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Lavie Tidhar and I have a long, intertwined history. I published one of his earliest works in the first issue of Apex Science Fiction & Horror Digest (circa 2005). Since the publication of that weird story about alien organisms falling from the sky, I’ve probably published a dozen of his shorts, an alternate history novella filled with war and angels, and a collection of alternative history crime noir. Some of it is astonishingly weird, but all of it is quite good.
These days Lavie’s career has taken many unexpected paths. He received award consideration and a fair amount of acclaim for Central Station, a collection of tales based around the titular location. Lavie earned a World Fantasy Award nomination for his tireless promotion of international fiction and edited The Apex Book of World SF series. More recently, Scholastic Books released his first children’s book, Candy.
I was pleased to have an opportunity to pose three important questions to this globe-trotting man of monster noir and children’s literature.
JASON B. SIZEMORE: The story that appeared in issue #1 of Apex Science Fiction & Horror Digest was “Thrilling Wonder Stories #52: The Invasion of the Zog.” Are there 51 more stories in this universe? I’ve honestly wondered about this for the past sixteen years.
LAVIE TIDHAR: Man, you take me back! I had hair then. So did you!
Who knows! Maybe the Zog walk amongst us. I certainly don’t think either of us would have imagined Apex hitting anywhere near 52 issues either back then …
JBS: Tell us a little about your current Tor.com series. The Judge Dee vampire books have some wildly creative cover art. How did that come about?
LT: Oh yeah! Those stories are fun. The next one should be out on Tor later in the year and I’ve just finished writing the sixth one. There’s still life in the old undead, it turns out! The art was commissioned by Tor. Genius touch! It’s by the awesome Red Nose Studio. I remember seeing the first two covers from Tor and I was like, hold on, it looks like puppets, wait, these are actual puppets! And it turns out you can even buy some of his other puppets for like $1400 a pop. Obviously not Judge Dee. I still need him! Oh, and the haunted castle is made out of pencils. It’s amazing. Go check out Red Nose Studio!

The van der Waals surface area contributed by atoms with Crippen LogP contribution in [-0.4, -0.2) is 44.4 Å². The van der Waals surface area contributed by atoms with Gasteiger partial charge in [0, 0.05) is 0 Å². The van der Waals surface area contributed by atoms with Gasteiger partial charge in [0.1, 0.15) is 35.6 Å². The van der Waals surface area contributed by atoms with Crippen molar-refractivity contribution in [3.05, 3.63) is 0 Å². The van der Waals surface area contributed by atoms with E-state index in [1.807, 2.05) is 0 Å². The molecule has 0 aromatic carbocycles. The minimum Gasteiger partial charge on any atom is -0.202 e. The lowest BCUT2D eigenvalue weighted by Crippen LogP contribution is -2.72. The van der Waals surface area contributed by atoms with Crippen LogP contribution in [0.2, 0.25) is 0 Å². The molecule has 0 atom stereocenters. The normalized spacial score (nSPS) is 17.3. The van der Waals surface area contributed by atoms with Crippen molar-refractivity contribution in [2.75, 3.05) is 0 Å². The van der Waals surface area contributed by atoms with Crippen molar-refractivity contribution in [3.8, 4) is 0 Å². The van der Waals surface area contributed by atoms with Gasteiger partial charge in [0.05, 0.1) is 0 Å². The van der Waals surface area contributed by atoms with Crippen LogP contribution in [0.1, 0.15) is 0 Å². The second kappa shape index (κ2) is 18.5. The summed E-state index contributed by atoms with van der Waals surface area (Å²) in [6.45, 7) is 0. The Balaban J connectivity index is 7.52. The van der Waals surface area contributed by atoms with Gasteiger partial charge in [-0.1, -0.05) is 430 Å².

JBS: Which of your stories would you consider a good entry point into your work? Can you suggest a deep cut for the true Tidhar diehards out there?
LT: There are true diehard Tidhar fans out there? Do they know? Man, I don’t know. I write so many stories in different genres … I should plug maybe that The Lunacy Commission is out now as a pure vanity project, it collects my “Adolf Hitler: Private Eye” stories (including the one you published in Apex, you crazy fool! Ha!). A bit older is Black Gods Kiss, which collects my “Guns and Sorcery” stories about Gorel of Goliris, which I still do from time to time. And there’s HebrewPunk from Apex Books years ago, which someone always brings for me to sign if I do a European convention—go figure!
I think “Venus in Bloom” (in Clarkesworld) is a nice short introduction to my science fiction stuff. “Selfies” (online at Tor) is a rare excursion into horror for me (and also has a great cover). And I’ve been doing more crime fiction recently, of which “Bag Man” (in The Outcast Hours, ed. by Mahvesh Murad and Jared Shurin) was up for a CWA Dagger Award. Which was nice. If you ask me what my favourite stories are, I’d say maybe “The Projected Girl,” which I wrote for Ellen Datlow years ago (it’s in the anthology Naked City)—it’s sort of a liminal fantasy. I must have done like 150 short stories by now. I just like short stories. Maybe someone will let me do a collection one day!
But people seem to really like the Judge Dee stories! Which is good for me, because I love writing them. So you can check those out too if you’re into the whole Agatha Christie with Vampires thing.